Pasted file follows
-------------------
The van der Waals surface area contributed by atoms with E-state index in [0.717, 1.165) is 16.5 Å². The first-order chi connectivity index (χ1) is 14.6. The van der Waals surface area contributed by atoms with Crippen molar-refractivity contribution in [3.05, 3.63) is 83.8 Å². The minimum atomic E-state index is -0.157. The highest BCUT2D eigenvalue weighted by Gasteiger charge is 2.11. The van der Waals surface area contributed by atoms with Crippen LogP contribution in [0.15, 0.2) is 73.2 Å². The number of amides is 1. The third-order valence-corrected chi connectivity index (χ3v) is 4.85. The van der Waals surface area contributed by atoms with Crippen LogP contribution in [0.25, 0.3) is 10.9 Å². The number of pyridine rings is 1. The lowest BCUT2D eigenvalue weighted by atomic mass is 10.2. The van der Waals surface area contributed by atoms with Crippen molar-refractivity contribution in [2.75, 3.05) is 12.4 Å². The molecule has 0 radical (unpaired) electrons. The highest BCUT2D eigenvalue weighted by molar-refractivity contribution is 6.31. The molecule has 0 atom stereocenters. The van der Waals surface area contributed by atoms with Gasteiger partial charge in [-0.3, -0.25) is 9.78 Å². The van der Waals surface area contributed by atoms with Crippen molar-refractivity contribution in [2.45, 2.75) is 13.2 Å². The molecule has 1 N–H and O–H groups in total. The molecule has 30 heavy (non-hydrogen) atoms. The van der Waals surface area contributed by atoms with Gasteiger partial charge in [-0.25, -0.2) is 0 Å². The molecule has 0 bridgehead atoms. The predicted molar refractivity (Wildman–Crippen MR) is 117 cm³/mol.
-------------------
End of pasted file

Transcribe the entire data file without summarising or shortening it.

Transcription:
The van der Waals surface area contributed by atoms with E-state index in [0.717, 1.165) is 16.5 Å². The first-order chi connectivity index (χ1) is 14.6. The van der Waals surface area contributed by atoms with Crippen molar-refractivity contribution in [3.05, 3.63) is 83.8 Å². The minimum atomic E-state index is -0.157. The highest BCUT2D eigenvalue weighted by Gasteiger charge is 2.11. The van der Waals surface area contributed by atoms with Crippen LogP contribution in [0.15, 0.2) is 73.2 Å². The number of amides is 1. The third-order valence-corrected chi connectivity index (χ3v) is 4.85. The van der Waals surface area contributed by atoms with Crippen LogP contribution in [0.25, 0.3) is 10.9 Å². The number of pyridine rings is 1. The lowest BCUT2D eigenvalue weighted by atomic mass is 10.2. The van der Waals surface area contributed by atoms with Crippen molar-refractivity contribution in [2.75, 3.05) is 12.4 Å². The molecule has 0 radical (unpaired) electrons. The highest BCUT2D eigenvalue weighted by molar-refractivity contribution is 6.31. The molecule has 0 atom stereocenters. The van der Waals surface area contributed by atoms with Gasteiger partial charge in [-0.3, -0.25) is 9.78 Å². The van der Waals surface area contributed by atoms with Crippen molar-refractivity contribution in [2.45, 2.75) is 13.2 Å². The molecule has 1 N–H and O–H groups in total. The molecule has 30 heavy (non-hydrogen) atoms. The van der Waals surface area contributed by atoms with Gasteiger partial charge in [-0.25, -0.2) is 0 Å². The molecule has 0 bridgehead atoms. The predicted molar refractivity (Wildman–Crippen MR) is 117 cm³/mol.